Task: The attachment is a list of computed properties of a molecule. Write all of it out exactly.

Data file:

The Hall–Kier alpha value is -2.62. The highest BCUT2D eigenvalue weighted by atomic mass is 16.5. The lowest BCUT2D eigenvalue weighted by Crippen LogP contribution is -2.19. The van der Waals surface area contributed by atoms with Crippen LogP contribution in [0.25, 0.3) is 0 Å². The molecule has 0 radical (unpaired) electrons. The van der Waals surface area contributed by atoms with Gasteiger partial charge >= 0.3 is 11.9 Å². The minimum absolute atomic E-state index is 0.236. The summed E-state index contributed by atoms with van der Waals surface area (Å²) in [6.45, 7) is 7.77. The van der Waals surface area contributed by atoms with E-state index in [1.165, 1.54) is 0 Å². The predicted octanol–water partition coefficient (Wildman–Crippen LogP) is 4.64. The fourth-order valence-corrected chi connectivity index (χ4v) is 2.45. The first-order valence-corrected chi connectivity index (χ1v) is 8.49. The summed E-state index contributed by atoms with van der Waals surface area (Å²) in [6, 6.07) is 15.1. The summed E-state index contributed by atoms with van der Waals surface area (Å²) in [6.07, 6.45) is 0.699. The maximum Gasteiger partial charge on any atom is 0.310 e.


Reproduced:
The Hall–Kier alpha value is -2.62. The highest BCUT2D eigenvalue weighted by atomic mass is 16.5. The lowest BCUT2D eigenvalue weighted by Crippen LogP contribution is -2.19. The van der Waals surface area contributed by atoms with Crippen LogP contribution in [0.25, 0.3) is 0 Å². The molecule has 0 radical (unpaired) electrons. The van der Waals surface area contributed by atoms with Gasteiger partial charge >= 0.3 is 11.9 Å². The minimum absolute atomic E-state index is 0.236. The summed E-state index contributed by atoms with van der Waals surface area (Å²) in [6.45, 7) is 7.77. The van der Waals surface area contributed by atoms with E-state index in [1.165, 1.54) is 0 Å². The predicted octanol–water partition coefficient (Wildman–Crippen LogP) is 4.64. The fourth-order valence-corrected chi connectivity index (χ4v) is 2.45. The first-order valence-corrected chi connectivity index (χ1v) is 8.49. The summed E-state index contributed by atoms with van der Waals surface area (Å²) in [6, 6.07) is 15.1. The summed E-state index contributed by atoms with van der Waals surface area (Å²) in [6.07, 6.45) is 0.699. The maximum Gasteiger partial charge on any atom is 0.310 e.